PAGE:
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Rare medieval paintings uncovered at St Cadoc's Church, Cowbridge

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BBC Wales History BBC Wales History | 16:51 UK time, Monday, 29 November 2010

Rare medieval paintings that have been uncovered at the church of St Cadoc at Llancarfan, near the market town of Cowbridge in south east Wales.

According to a Wales Online article, the restoration of the 800-year-old church, funded by Cadw, Heritage Lottery Fund and private funding, has revealed a number of stunning 15th century paintings on the walls behind the lime washed walls.

A painting of St George and the Dragon which is said to be one of the best examples of its kind in the UK and a mural depicting Death and the Gallant - the only one of its kind found in Wales - are just some of the artworks revealed during the restoration of the church.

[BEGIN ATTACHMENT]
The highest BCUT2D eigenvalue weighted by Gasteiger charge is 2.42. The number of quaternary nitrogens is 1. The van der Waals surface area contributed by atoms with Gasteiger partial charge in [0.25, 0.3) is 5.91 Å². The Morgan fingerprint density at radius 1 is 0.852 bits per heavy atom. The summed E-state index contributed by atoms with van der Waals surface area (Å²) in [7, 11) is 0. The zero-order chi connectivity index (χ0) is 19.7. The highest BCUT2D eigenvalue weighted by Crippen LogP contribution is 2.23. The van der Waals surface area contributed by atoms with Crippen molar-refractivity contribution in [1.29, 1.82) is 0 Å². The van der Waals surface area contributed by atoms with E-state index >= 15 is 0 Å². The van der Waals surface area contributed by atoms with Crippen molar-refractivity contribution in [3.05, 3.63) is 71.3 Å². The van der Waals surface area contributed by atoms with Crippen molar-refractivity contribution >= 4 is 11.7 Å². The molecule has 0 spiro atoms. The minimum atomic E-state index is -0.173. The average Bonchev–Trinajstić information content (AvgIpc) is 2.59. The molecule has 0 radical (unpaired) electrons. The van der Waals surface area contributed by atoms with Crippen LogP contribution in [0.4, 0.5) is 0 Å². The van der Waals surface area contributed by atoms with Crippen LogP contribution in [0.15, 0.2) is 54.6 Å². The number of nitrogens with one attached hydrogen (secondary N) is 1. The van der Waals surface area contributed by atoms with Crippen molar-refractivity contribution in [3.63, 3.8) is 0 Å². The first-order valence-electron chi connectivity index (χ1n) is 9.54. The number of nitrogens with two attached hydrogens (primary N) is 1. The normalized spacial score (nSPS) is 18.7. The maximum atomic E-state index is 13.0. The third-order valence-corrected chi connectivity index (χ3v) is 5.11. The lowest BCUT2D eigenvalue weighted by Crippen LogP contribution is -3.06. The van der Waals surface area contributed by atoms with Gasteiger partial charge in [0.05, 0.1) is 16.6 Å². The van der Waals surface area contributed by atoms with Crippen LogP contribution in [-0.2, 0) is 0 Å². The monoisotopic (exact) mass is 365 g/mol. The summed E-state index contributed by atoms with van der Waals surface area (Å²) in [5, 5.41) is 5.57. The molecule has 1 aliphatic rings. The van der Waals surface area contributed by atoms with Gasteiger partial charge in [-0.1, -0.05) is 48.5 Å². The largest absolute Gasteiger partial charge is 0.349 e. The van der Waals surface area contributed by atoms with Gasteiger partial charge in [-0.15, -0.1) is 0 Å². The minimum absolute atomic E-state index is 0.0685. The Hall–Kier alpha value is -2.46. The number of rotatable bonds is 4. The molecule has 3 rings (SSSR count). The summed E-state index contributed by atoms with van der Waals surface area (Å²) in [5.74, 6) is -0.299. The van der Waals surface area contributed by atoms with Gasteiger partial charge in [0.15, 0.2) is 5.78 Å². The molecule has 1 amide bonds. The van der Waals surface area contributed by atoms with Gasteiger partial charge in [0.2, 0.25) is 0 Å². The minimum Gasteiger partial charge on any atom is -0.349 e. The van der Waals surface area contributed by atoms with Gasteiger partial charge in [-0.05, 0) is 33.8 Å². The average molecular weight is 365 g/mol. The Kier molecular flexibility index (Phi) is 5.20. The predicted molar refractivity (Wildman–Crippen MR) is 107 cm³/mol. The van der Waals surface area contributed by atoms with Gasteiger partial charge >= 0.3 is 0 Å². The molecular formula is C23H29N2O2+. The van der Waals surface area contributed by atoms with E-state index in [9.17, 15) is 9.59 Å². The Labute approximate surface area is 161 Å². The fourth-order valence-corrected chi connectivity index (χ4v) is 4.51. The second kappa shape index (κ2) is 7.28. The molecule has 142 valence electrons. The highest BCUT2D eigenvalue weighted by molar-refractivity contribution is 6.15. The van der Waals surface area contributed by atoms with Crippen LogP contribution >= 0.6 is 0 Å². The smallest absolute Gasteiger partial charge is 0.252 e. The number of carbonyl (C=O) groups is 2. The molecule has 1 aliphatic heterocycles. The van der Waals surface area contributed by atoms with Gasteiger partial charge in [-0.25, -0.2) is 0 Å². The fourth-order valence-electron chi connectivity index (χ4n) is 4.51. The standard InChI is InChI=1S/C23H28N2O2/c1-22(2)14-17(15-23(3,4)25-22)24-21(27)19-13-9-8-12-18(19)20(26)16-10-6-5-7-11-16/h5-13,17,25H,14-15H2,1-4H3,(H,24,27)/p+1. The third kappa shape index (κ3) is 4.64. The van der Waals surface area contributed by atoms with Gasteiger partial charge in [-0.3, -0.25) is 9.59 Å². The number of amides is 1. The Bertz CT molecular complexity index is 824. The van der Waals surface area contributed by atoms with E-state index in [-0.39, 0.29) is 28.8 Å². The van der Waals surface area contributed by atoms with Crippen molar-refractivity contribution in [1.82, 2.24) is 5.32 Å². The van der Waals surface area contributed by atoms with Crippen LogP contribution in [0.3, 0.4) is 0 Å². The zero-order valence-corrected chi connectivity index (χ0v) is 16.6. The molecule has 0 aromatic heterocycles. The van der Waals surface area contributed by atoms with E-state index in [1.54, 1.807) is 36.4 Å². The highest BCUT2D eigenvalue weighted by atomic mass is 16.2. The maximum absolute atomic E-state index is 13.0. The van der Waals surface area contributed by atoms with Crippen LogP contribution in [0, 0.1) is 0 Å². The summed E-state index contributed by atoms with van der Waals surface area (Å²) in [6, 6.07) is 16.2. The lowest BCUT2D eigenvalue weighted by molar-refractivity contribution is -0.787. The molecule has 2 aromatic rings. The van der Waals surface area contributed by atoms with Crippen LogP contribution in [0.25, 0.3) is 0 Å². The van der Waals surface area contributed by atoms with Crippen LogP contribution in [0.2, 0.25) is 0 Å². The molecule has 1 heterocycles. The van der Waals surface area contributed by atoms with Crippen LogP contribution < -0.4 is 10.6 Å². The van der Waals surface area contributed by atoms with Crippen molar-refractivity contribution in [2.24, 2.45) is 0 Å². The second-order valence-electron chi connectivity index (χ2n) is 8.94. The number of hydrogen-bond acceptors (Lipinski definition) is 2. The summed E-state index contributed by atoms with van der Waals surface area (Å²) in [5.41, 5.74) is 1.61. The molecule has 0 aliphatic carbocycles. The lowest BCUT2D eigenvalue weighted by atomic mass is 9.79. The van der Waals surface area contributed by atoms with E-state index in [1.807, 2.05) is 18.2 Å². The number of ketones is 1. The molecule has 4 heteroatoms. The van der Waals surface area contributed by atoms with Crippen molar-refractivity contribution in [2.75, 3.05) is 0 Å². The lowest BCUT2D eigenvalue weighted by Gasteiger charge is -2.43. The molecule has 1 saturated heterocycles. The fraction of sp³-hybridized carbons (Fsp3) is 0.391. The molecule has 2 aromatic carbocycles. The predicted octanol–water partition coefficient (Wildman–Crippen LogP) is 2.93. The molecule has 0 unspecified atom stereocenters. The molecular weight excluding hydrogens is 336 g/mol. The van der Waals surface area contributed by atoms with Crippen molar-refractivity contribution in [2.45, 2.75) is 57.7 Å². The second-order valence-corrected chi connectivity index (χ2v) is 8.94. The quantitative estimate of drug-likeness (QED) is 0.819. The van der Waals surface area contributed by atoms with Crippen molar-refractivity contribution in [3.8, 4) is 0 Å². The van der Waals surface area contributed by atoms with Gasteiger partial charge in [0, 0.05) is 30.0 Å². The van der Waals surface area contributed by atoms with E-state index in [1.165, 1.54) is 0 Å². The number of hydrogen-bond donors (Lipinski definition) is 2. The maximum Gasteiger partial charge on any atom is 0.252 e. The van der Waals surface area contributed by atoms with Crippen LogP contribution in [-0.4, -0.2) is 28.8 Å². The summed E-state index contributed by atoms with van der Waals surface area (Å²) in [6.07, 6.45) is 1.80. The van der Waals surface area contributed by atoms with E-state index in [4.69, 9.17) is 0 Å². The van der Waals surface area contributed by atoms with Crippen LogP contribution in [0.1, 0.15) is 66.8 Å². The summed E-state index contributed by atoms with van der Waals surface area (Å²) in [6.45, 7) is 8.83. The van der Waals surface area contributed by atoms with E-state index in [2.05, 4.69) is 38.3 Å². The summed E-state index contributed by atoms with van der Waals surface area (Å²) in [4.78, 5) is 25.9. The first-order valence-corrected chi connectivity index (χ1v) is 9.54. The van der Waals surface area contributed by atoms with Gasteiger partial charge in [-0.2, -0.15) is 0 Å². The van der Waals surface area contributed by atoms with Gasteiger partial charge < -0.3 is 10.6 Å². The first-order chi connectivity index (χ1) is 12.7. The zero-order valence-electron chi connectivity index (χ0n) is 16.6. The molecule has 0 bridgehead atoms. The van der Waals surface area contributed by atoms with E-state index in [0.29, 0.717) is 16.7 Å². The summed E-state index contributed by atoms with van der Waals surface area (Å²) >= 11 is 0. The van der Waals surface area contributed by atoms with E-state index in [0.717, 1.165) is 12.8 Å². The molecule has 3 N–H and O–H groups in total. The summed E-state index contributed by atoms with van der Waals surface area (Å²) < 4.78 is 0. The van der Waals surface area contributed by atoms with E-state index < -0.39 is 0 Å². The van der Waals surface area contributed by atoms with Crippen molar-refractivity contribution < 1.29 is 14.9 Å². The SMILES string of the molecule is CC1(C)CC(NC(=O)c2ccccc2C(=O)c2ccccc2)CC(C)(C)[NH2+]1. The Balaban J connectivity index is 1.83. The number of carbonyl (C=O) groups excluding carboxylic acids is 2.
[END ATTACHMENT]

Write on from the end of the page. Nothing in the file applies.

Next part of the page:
The paintings that have been described as "beyond compare" and had been hidden beneath 21 layers of limewash since the Reformation.

During the Reformation, whitewash was used to obliterate religious wall paintings in Catholic churches, transforming them into stark places of Protestant worship. Ironically, many of the finest medieval church paintings that have survived have done so because they were whitewashed at the Reformation.

Visit St Cadoc's website to explore an interactive gallery that reveals the stories behind the artworks.

Currently, except for services, the church is closed to visitors for restoration until December.


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